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What is a Chapter 20 Bankruptcy?

Most people are aware there are different types of bankruptcy, but many are unable to explain the difference. In Chapter 13 bankruptcy, debt is re-organized and the person filing is responsible for much of what is owed on these debts. The goal is to create a payment plan that makes debt affordable again and enables the filer to “catch up” on past due debt. In the end, the person filing for bankruptcy was still responsible for his or her debt, though it will likely be less overall, it was just under a different and more manageable payment plan.

Chapter 7 bankruptcy, on the other hand, eliminates debts. It is not able to discharge all types of debt, but it does eliminate credit card debt – one of the main factors in why a person may or may not choose to file for bankruptcy. Lenders are often more aggressive when it comes to contesting Chapter 7 bankruptcy because it ultimately means they will never receive the money rightfully owed to them.

In addition to Chapters 7 and 13, there is another type of personal bankruptcy – Chapter 20 bankruptcy. It is far less known than the aforementioned types, and it involves discharging personal liability as a part of a Chapter 7 bankruptcy, and then removing a mortgage lien as part of a Chapter 13 bankruptcy.

Chapter 20 bankruptcy occurs as a result of consecutive filings of Chapters 7 and 13. Back-to-back bankruptcies are not usually necessary, but Chapter 20 can be an option for some people attempting to avoid foreclosure.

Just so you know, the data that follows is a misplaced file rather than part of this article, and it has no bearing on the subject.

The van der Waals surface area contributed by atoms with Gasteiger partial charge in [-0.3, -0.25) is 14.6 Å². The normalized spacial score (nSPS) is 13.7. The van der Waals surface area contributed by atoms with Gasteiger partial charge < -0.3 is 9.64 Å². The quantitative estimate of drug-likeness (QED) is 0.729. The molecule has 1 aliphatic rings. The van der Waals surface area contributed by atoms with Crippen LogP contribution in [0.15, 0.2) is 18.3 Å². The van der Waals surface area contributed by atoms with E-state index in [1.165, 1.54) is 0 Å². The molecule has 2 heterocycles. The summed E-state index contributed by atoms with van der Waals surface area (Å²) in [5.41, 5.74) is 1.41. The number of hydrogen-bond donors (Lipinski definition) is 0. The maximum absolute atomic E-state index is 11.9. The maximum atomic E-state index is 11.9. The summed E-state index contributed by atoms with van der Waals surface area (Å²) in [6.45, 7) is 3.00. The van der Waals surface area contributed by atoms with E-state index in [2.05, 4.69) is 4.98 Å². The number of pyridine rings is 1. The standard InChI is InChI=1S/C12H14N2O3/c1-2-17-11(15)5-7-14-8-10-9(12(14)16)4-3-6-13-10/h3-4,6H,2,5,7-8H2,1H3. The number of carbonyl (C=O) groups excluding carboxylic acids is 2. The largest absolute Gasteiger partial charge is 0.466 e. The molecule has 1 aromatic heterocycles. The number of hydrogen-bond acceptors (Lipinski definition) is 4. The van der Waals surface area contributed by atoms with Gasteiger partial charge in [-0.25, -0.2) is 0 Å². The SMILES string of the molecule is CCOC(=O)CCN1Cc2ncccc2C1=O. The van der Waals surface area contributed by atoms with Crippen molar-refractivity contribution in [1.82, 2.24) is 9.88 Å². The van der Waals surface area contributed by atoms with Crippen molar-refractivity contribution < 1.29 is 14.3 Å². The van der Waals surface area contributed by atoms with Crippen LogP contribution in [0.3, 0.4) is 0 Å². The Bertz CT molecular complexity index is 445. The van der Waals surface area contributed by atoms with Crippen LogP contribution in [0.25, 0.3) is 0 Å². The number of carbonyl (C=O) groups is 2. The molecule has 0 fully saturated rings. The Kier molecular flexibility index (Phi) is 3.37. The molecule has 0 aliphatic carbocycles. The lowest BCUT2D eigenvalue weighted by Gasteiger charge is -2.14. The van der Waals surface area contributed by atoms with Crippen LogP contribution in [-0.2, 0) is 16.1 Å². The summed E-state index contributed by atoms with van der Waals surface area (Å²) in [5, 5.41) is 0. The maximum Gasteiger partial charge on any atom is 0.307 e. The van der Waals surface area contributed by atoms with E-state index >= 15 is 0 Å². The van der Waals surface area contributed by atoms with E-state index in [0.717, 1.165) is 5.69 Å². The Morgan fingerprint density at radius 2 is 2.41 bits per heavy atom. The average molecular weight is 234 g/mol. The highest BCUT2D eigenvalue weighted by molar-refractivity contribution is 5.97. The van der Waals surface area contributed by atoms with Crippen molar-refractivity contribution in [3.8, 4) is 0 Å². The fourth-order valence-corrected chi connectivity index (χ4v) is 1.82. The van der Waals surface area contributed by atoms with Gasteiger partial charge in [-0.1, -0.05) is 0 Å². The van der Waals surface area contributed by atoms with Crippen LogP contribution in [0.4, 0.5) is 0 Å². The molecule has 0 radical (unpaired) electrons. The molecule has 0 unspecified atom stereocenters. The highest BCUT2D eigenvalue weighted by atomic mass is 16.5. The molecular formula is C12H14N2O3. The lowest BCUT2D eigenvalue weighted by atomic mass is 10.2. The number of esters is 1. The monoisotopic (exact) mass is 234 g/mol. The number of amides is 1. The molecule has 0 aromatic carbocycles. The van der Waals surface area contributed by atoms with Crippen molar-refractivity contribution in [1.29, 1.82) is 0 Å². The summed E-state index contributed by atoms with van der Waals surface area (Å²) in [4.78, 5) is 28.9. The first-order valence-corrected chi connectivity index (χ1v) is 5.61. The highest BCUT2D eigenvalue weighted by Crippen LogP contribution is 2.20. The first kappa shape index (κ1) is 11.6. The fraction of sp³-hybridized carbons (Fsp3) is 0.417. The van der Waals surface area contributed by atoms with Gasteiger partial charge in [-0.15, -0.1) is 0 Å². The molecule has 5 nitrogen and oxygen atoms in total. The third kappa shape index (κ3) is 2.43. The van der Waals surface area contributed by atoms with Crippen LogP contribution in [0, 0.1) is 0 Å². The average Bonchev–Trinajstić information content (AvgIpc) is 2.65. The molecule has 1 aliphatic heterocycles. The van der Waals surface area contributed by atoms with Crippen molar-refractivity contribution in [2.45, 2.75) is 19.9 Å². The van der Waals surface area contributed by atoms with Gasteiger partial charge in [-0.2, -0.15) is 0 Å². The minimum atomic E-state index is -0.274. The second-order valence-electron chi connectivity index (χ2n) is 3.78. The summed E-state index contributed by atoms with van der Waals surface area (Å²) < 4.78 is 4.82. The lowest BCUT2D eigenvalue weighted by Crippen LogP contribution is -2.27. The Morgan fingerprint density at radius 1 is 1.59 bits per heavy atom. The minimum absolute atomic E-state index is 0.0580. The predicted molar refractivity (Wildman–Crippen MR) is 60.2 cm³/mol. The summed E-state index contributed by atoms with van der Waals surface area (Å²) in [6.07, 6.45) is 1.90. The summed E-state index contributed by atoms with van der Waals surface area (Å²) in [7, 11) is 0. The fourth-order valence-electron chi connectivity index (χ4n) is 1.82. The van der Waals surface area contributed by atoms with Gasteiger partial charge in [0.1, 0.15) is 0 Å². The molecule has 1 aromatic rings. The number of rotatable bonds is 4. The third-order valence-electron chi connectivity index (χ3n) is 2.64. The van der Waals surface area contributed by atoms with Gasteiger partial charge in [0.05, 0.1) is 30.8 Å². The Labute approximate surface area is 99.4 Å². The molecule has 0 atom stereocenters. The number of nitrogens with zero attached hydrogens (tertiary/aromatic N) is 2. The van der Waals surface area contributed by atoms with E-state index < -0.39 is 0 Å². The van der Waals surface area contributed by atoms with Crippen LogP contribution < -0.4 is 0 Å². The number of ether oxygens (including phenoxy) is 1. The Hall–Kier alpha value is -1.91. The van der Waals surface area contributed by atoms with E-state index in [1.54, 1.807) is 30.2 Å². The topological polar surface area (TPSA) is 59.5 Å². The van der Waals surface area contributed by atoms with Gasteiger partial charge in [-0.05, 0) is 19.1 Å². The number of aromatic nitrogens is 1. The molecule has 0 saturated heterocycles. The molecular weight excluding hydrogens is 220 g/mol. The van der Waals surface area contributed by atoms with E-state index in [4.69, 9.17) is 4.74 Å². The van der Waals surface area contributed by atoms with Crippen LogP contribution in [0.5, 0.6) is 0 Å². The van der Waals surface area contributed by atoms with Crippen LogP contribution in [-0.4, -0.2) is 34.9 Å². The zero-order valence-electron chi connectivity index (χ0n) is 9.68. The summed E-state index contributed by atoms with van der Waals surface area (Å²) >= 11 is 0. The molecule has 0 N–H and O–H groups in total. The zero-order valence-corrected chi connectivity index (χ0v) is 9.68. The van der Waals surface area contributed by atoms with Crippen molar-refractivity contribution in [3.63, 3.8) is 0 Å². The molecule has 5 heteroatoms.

Is Chapter 20 Bankruptcy Necessary?

In many cases, a bankruptcy attorney is able to use Chapter 13 bankruptcy to stop foreclosure proceedings and provide enough relief to correct a mortgage default. However, when someone has substantial unsecured debt, back-to-back filings and Chapter 20 bankruptcy might be the best option. For many, though, Chapter 20 is just not necessary.

2005 changes to the Bankruptcy Code made bankruptcy laws regarding consecutive filings even more confusing for the courts and for those filing, and this confusion is one of the main reasons it is so important to consult an attorney before filing for bankruptcy. Chapter 20 can be effective for dealing with second and third mortgages on a home and using lien stripping as a strategy in bankruptcy, but the process is complicated and requires a firm grasp on both the mortgage industry and bankruptcy law.

To read more about lien stripping and how the 2005 changes affected the process, visit the American Bar website.

If you are unsure whether Chapter 7 or Chapter 13 bankruptcy are right for you, or you believe you could benefit from a combination of the two and potentially use Chapter 20 to avoid foreclosure on your home, you need to consult an experienced attorney. To learn more about Chapter 20 bankruptcy and whether it is even necessary in your case, contact the Law Offices of Robert M. Geller at 813.254.5696 to schedule a consultation or to discuss your situation.

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